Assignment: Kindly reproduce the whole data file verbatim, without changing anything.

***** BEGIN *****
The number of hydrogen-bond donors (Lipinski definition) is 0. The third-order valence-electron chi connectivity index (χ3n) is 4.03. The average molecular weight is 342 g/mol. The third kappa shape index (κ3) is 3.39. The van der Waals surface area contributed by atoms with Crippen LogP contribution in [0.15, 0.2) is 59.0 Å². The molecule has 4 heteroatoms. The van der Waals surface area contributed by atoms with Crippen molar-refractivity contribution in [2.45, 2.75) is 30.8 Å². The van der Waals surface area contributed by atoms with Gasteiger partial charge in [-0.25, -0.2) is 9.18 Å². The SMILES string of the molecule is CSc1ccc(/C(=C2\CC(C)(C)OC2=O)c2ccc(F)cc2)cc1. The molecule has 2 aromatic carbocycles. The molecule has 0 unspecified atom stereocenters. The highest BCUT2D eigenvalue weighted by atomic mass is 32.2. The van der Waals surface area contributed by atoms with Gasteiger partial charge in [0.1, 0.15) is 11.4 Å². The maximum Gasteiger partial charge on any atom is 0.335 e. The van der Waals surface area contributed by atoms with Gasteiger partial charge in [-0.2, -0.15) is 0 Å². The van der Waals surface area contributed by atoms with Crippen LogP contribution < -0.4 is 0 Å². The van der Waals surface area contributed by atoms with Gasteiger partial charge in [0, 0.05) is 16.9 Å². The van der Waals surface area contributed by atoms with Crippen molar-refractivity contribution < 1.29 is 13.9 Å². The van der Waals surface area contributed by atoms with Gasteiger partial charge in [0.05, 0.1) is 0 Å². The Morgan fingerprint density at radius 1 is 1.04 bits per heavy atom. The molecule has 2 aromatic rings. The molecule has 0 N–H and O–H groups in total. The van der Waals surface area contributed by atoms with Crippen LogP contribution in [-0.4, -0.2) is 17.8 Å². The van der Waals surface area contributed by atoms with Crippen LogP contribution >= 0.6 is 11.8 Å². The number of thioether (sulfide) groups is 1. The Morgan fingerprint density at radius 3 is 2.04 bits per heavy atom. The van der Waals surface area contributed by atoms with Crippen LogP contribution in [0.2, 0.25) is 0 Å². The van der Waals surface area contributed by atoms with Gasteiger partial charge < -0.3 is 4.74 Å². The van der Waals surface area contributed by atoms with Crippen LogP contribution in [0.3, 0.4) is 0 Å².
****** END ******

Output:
The number of hydrogen-bond donors (Lipinski definition) is 0. The third-order valence-electron chi connectivity index (χ3n) is 4.03. The average molecular weight is 342 g/mol. The third kappa shape index (κ3) is 3.39. The van der Waals surface area contributed by atoms with Crippen LogP contribution in [0.15, 0.2) is 59.0 Å². The molecule has 4 heteroatoms. The van der Waals surface area contributed by atoms with Crippen molar-refractivity contribution in [2.45, 2.75) is 30.8 Å². The van der Waals surface area contributed by atoms with Gasteiger partial charge in [-0.25, -0.2) is 9.18 Å². The SMILES string of the molecule is CSc1ccc(/C(=C2\CC(C)(C)OC2=O)c2ccc(F)cc2)cc1. The molecule has 2 aromatic carbocycles. The molecule has 0 unspecified atom stereocenters. The highest BCUT2D eigenvalue weighted by atomic mass is 32.2. The van der Waals surface area contributed by atoms with Gasteiger partial charge in [0.1, 0.15) is 11.4 Å². The maximum Gasteiger partial charge on any atom is 0.335 e. The van der Waals surface area contributed by atoms with Gasteiger partial charge in [-0.2, -0.15) is 0 Å². The van der Waals surface area contributed by atoms with Crippen LogP contribution < -0.4 is 0 Å². The van der Waals surface area contributed by atoms with Gasteiger partial charge in [0, 0.05) is 16.9 Å². The van der Waals surface area contributed by atoms with Crippen molar-refractivity contribution < 1.29 is 13.9 Å². The van der Waals surface area contributed by atoms with Gasteiger partial charge in [0.05, 0.1) is 0 Å². The Morgan fingerprint density at radius 1 is 1.04 bits per heavy atom. The molecule has 2 aromatic rings. The molecule has 0 N–H and O–H groups in total. The van der Waals surface area contributed by atoms with Crippen LogP contribution in [-0.4, -0.2) is 17.8 Å². The van der Waals surface area contributed by atoms with Crippen LogP contribution >= 0.6 is 11.8 Å². The number of thioether (sulfide) groups is 1. The Morgan fingerprint density at radius 3 is 2.04 bits per heavy atom. The van der Waals surface area contributed by atoms with Crippen LogP contribution in [0.2, 0.25) is 0 Å². The van der Waals surface area contributed by atoms with Gasteiger partial charge < -0.3 is 4.74 Å². The van der Waals surface area contributed by atoms with Crippen LogP contribution in [0.3, 0.4) is 0 Å².